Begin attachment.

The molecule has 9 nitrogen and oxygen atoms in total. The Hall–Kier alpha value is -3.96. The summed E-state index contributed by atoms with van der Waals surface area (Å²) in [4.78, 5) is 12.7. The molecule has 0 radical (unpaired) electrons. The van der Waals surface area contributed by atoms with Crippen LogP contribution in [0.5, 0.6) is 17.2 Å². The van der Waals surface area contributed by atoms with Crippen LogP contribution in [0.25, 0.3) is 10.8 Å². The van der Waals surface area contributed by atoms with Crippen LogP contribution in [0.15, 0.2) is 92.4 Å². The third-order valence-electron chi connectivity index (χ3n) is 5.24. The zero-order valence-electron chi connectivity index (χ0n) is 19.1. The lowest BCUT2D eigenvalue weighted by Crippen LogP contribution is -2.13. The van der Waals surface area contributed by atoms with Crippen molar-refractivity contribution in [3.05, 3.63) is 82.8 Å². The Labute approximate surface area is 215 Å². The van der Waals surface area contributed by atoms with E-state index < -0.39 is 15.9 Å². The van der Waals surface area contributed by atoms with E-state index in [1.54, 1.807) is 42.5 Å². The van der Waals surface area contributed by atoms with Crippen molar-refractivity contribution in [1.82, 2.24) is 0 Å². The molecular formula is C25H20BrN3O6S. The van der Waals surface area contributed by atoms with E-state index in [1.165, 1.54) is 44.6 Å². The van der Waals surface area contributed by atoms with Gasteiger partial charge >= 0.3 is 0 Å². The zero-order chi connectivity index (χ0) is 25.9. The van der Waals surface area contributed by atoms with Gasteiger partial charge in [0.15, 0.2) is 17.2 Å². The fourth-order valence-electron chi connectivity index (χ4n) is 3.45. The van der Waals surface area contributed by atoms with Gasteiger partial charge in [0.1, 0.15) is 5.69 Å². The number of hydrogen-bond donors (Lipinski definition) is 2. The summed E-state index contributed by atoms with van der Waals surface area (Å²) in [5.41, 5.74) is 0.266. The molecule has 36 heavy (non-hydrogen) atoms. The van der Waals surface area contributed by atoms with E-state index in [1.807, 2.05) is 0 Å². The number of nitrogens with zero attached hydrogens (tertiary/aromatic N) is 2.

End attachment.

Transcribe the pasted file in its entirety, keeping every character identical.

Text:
The molecule has 9 nitrogen and oxygen atoms in total. The Hall–Kier alpha value is -3.96. The summed E-state index contributed by atoms with van der Waals surface area (Å²) in [4.78, 5) is 12.7. The molecule has 0 radical (unpaired) electrons. The van der Waals surface area contributed by atoms with Crippen LogP contribution in [0.5, 0.6) is 17.2 Å². The van der Waals surface area contributed by atoms with Crippen LogP contribution in [0.25, 0.3) is 10.8 Å². The van der Waals surface area contributed by atoms with Crippen LogP contribution in [0.15, 0.2) is 92.4 Å². The third-order valence-electron chi connectivity index (χ3n) is 5.24. The zero-order valence-electron chi connectivity index (χ0n) is 19.1. The lowest BCUT2D eigenvalue weighted by Crippen LogP contribution is -2.13. The van der Waals surface area contributed by atoms with Crippen molar-refractivity contribution in [3.05, 3.63) is 82.8 Å². The Labute approximate surface area is 215 Å². The van der Waals surface area contributed by atoms with E-state index < -0.39 is 15.9 Å². The van der Waals surface area contributed by atoms with E-state index in [1.54, 1.807) is 42.5 Å². The van der Waals surface area contributed by atoms with Crippen molar-refractivity contribution in [1.82, 2.24) is 0 Å². The molecular formula is C25H20BrN3O6S. The van der Waals surface area contributed by atoms with E-state index in [1.165, 1.54) is 44.6 Å². The van der Waals surface area contributed by atoms with Gasteiger partial charge >= 0.3 is 0 Å². The zero-order chi connectivity index (χ0) is 25.9. The van der Waals surface area contributed by atoms with Gasteiger partial charge in [0.15, 0.2) is 17.2 Å². The fourth-order valence-electron chi connectivity index (χ4n) is 3.45. The van der Waals surface area contributed by atoms with Gasteiger partial charge in [0.1, 0.15) is 5.69 Å². The number of hydrogen-bond donors (Lipinski definition) is 2. The summed E-state index contributed by atoms with van der Waals surface area (Å²) in [5.41, 5.74) is 0.266. The molecule has 36 heavy (non-hydrogen) atoms. The van der Waals surface area contributed by atoms with E-state index in [1.807, 2.05) is 0 Å². The number of nitrogens with zero attached hydrogens (tertiary/aromatic N) is 2.